Charles Dickens and the Victorian Child

  • by Robert Polhemus (Professor of English, Stanford University), Diane Wood Middlebrook (Professor of English
  • 1 hrs and 20 mins
  • Speech

Publisher's Summary

In the process of creating some of the most famous children in literature, Charles Dickens revolutionized the storytelling technique by making children the focus of many of his novels. Until Dickens, most novelists featured adult characters who served as role models to the reader. Professor Polhemus shows how Dickens broke tradition by using children as a way of candidly reflecting the dynamics of society. In his discussion, Professor Polhemus, an expert on the 19th-century British novel, explains his theories by assuming the voices and interpreting the thoughts of Dickens characters such as Oliver Twist, Little Nell, and David Copperfield.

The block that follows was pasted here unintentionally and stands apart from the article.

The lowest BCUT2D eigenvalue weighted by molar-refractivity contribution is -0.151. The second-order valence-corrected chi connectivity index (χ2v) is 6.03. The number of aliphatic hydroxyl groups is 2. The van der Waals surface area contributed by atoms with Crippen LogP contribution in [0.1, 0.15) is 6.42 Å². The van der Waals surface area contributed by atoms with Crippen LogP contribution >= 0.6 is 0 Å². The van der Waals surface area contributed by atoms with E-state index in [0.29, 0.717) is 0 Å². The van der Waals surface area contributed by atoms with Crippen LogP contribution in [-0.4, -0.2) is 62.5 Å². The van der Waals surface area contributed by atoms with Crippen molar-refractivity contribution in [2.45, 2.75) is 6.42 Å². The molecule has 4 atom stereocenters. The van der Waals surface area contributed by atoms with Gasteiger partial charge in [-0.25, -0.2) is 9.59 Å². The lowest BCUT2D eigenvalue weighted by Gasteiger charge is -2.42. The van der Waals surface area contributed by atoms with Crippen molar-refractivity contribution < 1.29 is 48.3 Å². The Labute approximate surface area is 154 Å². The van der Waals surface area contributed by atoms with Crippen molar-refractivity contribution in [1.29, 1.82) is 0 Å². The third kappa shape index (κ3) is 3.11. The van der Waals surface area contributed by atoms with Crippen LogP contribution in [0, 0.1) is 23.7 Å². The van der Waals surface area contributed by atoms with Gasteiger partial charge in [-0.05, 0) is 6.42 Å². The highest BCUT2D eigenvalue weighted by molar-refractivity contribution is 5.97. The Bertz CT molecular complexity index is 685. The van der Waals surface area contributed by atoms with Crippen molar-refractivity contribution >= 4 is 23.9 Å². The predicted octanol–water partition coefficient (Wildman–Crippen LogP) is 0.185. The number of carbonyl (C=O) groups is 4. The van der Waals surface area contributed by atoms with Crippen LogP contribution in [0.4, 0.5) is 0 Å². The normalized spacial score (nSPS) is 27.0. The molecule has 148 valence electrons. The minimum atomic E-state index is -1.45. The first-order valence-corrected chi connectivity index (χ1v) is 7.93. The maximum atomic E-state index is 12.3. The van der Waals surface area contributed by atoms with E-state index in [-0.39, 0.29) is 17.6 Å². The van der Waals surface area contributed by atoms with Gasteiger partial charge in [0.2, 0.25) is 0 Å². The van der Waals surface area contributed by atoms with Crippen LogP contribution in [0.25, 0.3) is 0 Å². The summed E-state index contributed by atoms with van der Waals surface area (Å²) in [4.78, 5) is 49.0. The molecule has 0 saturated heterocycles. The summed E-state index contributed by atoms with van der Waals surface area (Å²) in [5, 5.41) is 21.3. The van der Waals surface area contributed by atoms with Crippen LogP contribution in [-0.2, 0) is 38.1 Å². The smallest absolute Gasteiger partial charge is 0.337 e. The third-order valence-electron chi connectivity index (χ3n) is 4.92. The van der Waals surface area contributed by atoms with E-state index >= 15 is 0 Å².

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Customer Reviews

Most Helpful

Fascinating lecture, but audio quality so-so

I highly recommend this lecture for any fan of Victorian fiction (Dickens, Conan Doyle, you name it) -- it's a wonderful view of just how revolutionary Dickens' stories were for their time, and adds a psychological twist that borders on gothic (you HAVE to love those Victorians!).

My only gripe is with the audio quality. It sounds like the lecture was recorded surreptitiously on a cell phone in someone's pocket... in their winter coat! Sheesh!
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- Kathleen

Wonderful lecture

Robert Polhemus is a foremost Dickens scholar, and this lecture is exemplary in every way. Astute, witty, generous. I loved it. Wish Audible provided more academic lectures of this standard.
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- Judith Seaboyer

Book Details

  • Release Date: 12-16-1999
  • Publisher: Stanford Audio